Tickets: $25 /$21 Conc
Bookings: midsumma.org.au

REVIEW: Point & Flex Circus Presents 3 STEPS AHEAD

Out in front of the rest

By Myron My

Circus has been around for a long time – in fact, since the late 1700s in its ‘modern’ form –  and with the same acts being performed world wide, it runs the risk of becoming repetitive. However, the show 3 Steps Ahead, created by Point & Flex Circus’ Taylor Dawson and Marina Gellmann, , has enough point of difference to ensure we remain entertained.

3 Steps Ahead
Using circus, sideshow, physical theatre and humour, Dawson and Gellmann compete against each other in a series of challenges, some of which require the audience to choose whether or not to help one of them win it. In between these, we are also entertained with more traditional forms of circus acts such as hoops, contortionism, juggling and even some nose drawing!

There is always a risk of things not going to plan when it comes to circus shows. A hula hoop might not go where it’s supposed to, a foot might not land where it should or a ball is thrown a little too high to get the right timing. There were a number of these mishaps in 3 Steps Ahead but Dawson and Gellmann retained their composure and the recoveries were always swift.

What sets 3 Steps Ahead apart from other circus performances is that the audience has a say the action and in what the order of those acts will be. So even though we will see all the same ones each show, the performers are never sure which act they will be doing next and the comfort of routine is thrown out the window.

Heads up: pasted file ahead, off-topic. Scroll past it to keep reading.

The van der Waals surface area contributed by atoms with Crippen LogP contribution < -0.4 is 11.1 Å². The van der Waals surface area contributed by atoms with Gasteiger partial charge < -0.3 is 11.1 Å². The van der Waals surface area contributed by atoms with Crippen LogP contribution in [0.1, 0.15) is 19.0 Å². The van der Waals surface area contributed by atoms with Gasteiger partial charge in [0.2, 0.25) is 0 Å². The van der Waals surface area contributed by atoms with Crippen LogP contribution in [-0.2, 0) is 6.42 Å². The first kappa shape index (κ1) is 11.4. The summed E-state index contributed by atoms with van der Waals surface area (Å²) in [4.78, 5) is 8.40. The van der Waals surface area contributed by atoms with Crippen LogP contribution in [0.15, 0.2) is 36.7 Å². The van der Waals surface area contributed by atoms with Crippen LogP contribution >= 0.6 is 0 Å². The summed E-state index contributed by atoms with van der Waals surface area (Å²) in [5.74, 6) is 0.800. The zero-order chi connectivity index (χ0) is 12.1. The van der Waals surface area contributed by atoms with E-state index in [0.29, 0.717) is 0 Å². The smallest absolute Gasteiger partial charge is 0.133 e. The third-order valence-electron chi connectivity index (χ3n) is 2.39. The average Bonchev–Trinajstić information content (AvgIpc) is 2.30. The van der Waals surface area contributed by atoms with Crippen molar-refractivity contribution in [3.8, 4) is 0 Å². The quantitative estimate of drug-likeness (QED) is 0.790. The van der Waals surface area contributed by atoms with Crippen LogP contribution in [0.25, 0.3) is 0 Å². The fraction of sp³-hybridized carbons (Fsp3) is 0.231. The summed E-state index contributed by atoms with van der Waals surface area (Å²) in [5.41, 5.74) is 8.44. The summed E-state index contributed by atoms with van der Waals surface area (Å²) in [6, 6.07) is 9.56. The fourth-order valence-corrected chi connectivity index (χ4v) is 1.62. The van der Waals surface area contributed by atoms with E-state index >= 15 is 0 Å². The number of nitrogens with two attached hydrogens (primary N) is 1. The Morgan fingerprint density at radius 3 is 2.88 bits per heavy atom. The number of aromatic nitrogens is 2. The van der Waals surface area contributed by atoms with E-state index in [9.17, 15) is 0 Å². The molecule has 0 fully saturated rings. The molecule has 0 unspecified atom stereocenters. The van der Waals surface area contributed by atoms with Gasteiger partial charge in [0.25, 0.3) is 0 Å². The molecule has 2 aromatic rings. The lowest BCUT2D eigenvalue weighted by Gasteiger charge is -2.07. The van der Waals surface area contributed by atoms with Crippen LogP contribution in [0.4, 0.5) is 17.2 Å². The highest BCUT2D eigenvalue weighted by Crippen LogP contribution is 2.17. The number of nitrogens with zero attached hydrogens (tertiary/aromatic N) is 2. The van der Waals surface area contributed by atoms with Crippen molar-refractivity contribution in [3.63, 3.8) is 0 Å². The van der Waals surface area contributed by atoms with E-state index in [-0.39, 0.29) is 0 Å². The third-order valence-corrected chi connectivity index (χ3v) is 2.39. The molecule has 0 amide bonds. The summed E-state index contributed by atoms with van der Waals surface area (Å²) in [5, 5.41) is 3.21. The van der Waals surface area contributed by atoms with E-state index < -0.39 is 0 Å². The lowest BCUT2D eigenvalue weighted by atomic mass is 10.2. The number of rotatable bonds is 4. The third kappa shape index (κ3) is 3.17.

Music was used successfully throughout, building on the suspense of “will they/won’t they” (make it) and the lighting work was incredibly sharp and precise. Just like the performers’ routine, these two aspects depended on what order the acts were decided upon and there was no noticeable moments where it felt like an error had been made.

Despite both being 18 years old, between them Dawson and Gellmann have almost 30 years experience in circus so it’s no surprise that Point & Flex’s show won Best Emerging Circus Performer at the Melbourne Fringe Festival Awards over the weekend.

3 Steps Ahead was performed at Gasworks Arts Park as part of the 2014 Melbourne Fringe Festival.


Dazzling moments

By Myron My

Every Melbourne Fringe Festival, I try see as many circus acts as I can, due to the unique variety that appear. Presented by Lumiere Acrobatics, The Lounge – A Circus Cabaret is one of those circus shows with a difference in its infusion of – as its name would suggest – circus and cabaret.